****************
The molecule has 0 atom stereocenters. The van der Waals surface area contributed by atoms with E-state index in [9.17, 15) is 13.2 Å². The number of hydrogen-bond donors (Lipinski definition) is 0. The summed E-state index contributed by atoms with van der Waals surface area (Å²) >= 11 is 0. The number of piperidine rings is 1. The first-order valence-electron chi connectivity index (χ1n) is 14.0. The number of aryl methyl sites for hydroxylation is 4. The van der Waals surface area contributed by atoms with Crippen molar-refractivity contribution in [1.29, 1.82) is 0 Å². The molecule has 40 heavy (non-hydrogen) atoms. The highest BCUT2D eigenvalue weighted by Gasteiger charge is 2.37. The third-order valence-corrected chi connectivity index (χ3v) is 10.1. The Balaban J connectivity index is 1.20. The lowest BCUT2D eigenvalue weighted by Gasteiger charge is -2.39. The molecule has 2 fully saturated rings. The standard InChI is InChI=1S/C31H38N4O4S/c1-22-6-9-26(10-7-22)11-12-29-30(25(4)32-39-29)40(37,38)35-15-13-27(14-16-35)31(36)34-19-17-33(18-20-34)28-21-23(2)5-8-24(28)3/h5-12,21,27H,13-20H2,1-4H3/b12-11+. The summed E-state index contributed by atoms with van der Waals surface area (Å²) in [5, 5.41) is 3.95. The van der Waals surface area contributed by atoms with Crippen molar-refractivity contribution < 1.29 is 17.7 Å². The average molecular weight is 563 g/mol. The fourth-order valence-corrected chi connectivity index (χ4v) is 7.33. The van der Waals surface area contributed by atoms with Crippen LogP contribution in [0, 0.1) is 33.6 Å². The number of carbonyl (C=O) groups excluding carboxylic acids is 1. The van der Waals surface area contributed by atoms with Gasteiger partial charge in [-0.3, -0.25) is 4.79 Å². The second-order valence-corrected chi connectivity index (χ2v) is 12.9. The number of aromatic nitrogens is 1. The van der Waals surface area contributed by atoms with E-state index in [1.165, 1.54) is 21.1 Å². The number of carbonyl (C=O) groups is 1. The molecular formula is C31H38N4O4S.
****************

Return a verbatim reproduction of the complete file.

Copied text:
The molecule has 0 atom stereocenters. The van der Waals surface area contributed by atoms with E-state index in [9.17, 15) is 13.2 Å². The number of hydrogen-bond donors (Lipinski definition) is 0. The summed E-state index contributed by atoms with van der Waals surface area (Å²) >= 11 is 0. The number of piperidine rings is 1. The first-order valence-electron chi connectivity index (χ1n) is 14.0. The number of aryl methyl sites for hydroxylation is 4. The van der Waals surface area contributed by atoms with Crippen molar-refractivity contribution in [1.29, 1.82) is 0 Å². The molecule has 40 heavy (non-hydrogen) atoms. The highest BCUT2D eigenvalue weighted by Gasteiger charge is 2.37. The third-order valence-corrected chi connectivity index (χ3v) is 10.1. The Balaban J connectivity index is 1.20. The lowest BCUT2D eigenvalue weighted by Gasteiger charge is -2.39. The molecule has 2 fully saturated rings. The standard InChI is InChI=1S/C31H38N4O4S/c1-22-6-9-26(10-7-22)11-12-29-30(25(4)32-39-29)40(37,38)35-15-13-27(14-16-35)31(36)34-19-17-33(18-20-34)28-21-23(2)5-8-24(28)3/h5-12,21,27H,13-20H2,1-4H3/b12-11+. The summed E-state index contributed by atoms with van der Waals surface area (Å²) in [5, 5.41) is 3.95. The van der Waals surface area contributed by atoms with Crippen molar-refractivity contribution < 1.29 is 17.7 Å². The average molecular weight is 563 g/mol. The fourth-order valence-corrected chi connectivity index (χ4v) is 7.33. The van der Waals surface area contributed by atoms with Crippen LogP contribution in [0, 0.1) is 33.6 Å². The number of carbonyl (C=O) groups excluding carboxylic acids is 1. The van der Waals surface area contributed by atoms with Gasteiger partial charge in [-0.3, -0.25) is 4.79 Å². The second-order valence-corrected chi connectivity index (χ2v) is 12.9. The number of aromatic nitrogens is 1. The van der Waals surface area contributed by atoms with E-state index in [1.165, 1.54) is 21.1 Å². The number of carbonyl (C=O) groups is 1. The molecular formula is C31H38N4O4S.